Abdullah | Tell Us

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Question and Answer

  • What is your name?
    • Abdullah
  • Where do you live?
    • Oman
  • What made you decide to become a translator or interpreter?
    • Since English language has become a lingua franca, I decided to study English language. At the same time, Arabic is my beloved thus I've taken decision to be become a translator in order to work in both sides.
  • List one strength that you think sets you apart from your colleagues.
    • Workaholic
  • Name the one thing that you most enjoy in your translating or interpreting career.
    • Searching for connotations
  • We all have worked on those not-so-perfect assignments. Write about one such assignment that was not ideal and what you learned from it.
    • It was a military assignment that intended to be translated into Arabic. I faced a lot of military terms and abbreviations that I couldn't stand. I have learned that every field has its own translator.
  • If you could go back in time to when you were just starting out as a translator or interpreter, what advice would you give to your younger self?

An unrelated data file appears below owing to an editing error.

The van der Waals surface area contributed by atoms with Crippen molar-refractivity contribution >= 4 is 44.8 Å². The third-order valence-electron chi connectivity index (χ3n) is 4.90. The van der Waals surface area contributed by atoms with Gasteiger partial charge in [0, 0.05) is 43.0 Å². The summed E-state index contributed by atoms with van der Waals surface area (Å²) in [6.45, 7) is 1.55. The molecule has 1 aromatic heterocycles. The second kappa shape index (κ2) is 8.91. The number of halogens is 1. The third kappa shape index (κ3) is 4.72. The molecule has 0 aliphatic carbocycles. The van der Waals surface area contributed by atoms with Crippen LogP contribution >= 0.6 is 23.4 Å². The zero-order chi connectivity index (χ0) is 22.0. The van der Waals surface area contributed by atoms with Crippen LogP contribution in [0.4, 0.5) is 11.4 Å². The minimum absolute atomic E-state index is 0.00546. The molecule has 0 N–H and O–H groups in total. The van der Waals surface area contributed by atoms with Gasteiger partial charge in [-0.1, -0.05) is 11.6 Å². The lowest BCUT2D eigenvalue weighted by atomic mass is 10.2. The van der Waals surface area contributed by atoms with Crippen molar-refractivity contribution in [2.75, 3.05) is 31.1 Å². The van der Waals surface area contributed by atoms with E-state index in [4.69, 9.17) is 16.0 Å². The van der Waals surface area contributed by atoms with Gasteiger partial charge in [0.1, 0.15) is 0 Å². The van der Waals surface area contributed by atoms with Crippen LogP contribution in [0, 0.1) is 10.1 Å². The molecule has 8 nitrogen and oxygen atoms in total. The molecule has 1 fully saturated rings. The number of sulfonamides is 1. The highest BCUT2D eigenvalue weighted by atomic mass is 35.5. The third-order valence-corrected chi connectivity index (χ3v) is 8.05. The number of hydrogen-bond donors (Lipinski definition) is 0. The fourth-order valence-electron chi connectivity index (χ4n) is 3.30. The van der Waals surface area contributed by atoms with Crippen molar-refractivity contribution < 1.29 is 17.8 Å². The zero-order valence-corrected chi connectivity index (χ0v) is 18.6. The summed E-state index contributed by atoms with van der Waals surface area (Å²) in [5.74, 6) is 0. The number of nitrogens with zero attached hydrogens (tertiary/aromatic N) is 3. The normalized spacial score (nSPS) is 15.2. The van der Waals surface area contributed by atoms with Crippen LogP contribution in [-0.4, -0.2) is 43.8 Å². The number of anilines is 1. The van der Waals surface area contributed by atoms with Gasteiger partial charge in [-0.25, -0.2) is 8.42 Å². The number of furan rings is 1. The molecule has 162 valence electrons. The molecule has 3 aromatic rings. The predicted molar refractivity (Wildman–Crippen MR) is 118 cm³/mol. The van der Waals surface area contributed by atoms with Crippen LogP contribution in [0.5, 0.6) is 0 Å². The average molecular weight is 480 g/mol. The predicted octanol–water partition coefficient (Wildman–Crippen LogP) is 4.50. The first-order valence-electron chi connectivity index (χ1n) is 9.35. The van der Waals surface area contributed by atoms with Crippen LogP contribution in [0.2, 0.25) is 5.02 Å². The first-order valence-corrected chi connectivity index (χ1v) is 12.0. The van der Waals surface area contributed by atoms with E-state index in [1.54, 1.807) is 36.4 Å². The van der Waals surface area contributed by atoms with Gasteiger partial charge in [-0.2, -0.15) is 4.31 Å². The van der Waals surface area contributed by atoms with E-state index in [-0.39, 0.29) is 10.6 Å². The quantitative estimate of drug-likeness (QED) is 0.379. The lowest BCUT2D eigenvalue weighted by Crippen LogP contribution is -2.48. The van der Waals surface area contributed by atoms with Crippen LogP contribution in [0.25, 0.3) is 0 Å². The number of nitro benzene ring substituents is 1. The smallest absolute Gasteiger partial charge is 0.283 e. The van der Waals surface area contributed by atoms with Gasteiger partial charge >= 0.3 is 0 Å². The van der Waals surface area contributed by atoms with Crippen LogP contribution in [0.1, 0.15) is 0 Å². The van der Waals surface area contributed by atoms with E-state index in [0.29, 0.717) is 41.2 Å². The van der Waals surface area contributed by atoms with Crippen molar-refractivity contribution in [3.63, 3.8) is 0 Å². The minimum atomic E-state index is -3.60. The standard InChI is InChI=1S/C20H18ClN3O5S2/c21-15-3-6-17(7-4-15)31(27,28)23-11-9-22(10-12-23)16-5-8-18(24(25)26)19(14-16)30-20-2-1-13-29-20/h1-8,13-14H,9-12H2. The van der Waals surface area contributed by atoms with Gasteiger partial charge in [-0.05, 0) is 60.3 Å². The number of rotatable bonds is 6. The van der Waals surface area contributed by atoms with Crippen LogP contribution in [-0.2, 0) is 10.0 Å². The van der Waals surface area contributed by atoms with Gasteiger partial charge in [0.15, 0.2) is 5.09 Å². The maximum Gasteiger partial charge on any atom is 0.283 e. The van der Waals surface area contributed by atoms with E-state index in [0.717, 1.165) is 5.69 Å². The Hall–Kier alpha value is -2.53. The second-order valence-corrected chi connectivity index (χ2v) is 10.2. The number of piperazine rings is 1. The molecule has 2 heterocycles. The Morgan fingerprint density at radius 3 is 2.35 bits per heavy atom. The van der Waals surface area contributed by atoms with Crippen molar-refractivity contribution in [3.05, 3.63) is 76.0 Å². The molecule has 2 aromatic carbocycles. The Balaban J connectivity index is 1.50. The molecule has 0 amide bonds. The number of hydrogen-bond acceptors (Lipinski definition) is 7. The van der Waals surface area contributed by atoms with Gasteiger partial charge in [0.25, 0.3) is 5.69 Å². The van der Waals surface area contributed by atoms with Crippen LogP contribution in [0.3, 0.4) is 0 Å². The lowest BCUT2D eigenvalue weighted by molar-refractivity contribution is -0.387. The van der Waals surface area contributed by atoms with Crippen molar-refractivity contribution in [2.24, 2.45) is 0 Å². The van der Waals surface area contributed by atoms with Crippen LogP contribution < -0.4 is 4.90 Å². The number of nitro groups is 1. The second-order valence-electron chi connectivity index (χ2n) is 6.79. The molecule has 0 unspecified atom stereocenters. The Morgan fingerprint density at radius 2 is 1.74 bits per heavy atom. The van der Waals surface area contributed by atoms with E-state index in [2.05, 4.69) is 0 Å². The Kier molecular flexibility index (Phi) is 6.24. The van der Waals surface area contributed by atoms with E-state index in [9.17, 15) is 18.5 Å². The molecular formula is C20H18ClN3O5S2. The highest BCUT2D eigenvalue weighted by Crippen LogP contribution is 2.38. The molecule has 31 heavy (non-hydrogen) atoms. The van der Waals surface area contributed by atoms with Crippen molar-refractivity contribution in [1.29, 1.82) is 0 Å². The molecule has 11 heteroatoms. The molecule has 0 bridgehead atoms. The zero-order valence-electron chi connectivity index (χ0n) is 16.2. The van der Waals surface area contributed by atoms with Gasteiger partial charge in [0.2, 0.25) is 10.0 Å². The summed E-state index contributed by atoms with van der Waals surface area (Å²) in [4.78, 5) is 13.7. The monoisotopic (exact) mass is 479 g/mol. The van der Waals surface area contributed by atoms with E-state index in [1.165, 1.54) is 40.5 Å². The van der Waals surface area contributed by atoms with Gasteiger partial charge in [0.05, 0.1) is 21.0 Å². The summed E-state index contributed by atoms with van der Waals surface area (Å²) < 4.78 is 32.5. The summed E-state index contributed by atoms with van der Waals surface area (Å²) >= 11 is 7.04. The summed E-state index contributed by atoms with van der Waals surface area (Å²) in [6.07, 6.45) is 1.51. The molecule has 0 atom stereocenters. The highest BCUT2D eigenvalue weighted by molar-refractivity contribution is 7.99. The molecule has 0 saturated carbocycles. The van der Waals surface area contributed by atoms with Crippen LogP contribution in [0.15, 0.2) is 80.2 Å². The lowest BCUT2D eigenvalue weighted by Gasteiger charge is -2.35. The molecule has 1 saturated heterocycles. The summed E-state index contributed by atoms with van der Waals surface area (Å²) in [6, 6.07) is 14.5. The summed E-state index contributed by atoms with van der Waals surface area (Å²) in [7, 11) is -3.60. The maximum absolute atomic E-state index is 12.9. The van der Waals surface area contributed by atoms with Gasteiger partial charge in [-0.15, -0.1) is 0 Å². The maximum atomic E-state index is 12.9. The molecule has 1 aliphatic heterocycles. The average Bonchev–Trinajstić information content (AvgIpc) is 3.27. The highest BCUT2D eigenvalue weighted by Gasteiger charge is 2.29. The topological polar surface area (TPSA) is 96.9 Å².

• Enrich my vocabulary through reading and be aware of updates.
  • Name one resource – such as a phone app, CAT tool, website, and so forth – that you find especially helpful in your translating or interpreting work.
    • Tradox
  • What's the best book you've read this year?
    • In other words



National Best Seller

From the best-selling author and Pulitzer Prize winner, a powerful nonfiction debut—an "honest, engaging, and very moving account of a writer searching for herself in words." —Kirkus Reviews (starred)

In Other Words is a revelation. It is at heart a love story—of a long and sometimes difficult courtship, and a passion that verges on obsession: that of a writer for another language. For Jhumpa Lahiri, that love was for Italian, which first captivated and capsized her during a trip to Florence after college. Although Lahiri studied Italian for many years afterward, true mastery always eluded her.

Seeking full immersion, she decides to move to Rome with her family, for "a trial by fire, a sort of baptism" into a new language and world. There, she begins to read, and to write—initially in her journal—solely in Italian. In Other Words, an autobiographical work written in Italian, investigates the process of learning to express oneself in another language, and describes the journey of a writer seeking a new voice.

Presented in a dual-language format, this is a wholly original book about exile, linguistic and otherwise, written with an intensity and clarity not seen since Vladimir Nabokov: a startling act of self-reflection and a provocative exploration of belonging and reinvention.

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